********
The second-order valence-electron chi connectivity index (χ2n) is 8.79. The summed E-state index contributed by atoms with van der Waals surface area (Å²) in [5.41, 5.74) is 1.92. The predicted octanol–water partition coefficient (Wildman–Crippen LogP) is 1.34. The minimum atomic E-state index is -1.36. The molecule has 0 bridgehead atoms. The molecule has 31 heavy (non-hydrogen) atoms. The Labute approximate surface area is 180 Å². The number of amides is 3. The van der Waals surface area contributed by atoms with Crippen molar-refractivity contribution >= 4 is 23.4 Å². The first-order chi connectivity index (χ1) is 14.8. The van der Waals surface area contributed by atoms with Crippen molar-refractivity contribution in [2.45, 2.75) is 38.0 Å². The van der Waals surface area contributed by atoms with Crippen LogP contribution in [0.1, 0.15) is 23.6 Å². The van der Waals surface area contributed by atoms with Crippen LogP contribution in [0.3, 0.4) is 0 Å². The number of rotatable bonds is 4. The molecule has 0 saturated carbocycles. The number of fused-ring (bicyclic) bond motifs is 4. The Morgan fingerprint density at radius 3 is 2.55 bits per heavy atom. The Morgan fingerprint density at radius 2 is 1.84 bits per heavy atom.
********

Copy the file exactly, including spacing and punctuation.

The second-order valence-electron chi connectivity index (χ2n) is 8.79. The summed E-state index contributed by atoms with van der Waals surface area (Å²) in [5.41, 5.74) is 1.92. The predicted octanol–water partition coefficient (Wildman–Crippen LogP) is 1.34. The minimum atomic E-state index is -1.36. The molecule has 0 bridgehead atoms. The molecule has 31 heavy (non-hydrogen) atoms. The Labute approximate surface area is 180 Å². The number of amides is 3. The van der Waals surface area contributed by atoms with Crippen molar-refractivity contribution >= 4 is 23.4 Å². The first-order chi connectivity index (χ1) is 14.8. The van der Waals surface area contributed by atoms with Crippen molar-refractivity contribution in [2.45, 2.75) is 38.0 Å². The van der Waals surface area contributed by atoms with Crippen LogP contribution in [0.1, 0.15) is 23.6 Å². The van der Waals surface area contributed by atoms with Crippen LogP contribution in [0.3, 0.4) is 0 Å². The number of rotatable bonds is 4. The molecule has 0 saturated carbocycles. The number of fused-ring (bicyclic) bond motifs is 4. The Morgan fingerprint density at radius 3 is 2.55 bits per heavy atom. The Morgan fingerprint density at radius 2 is 1.84 bits per heavy atom.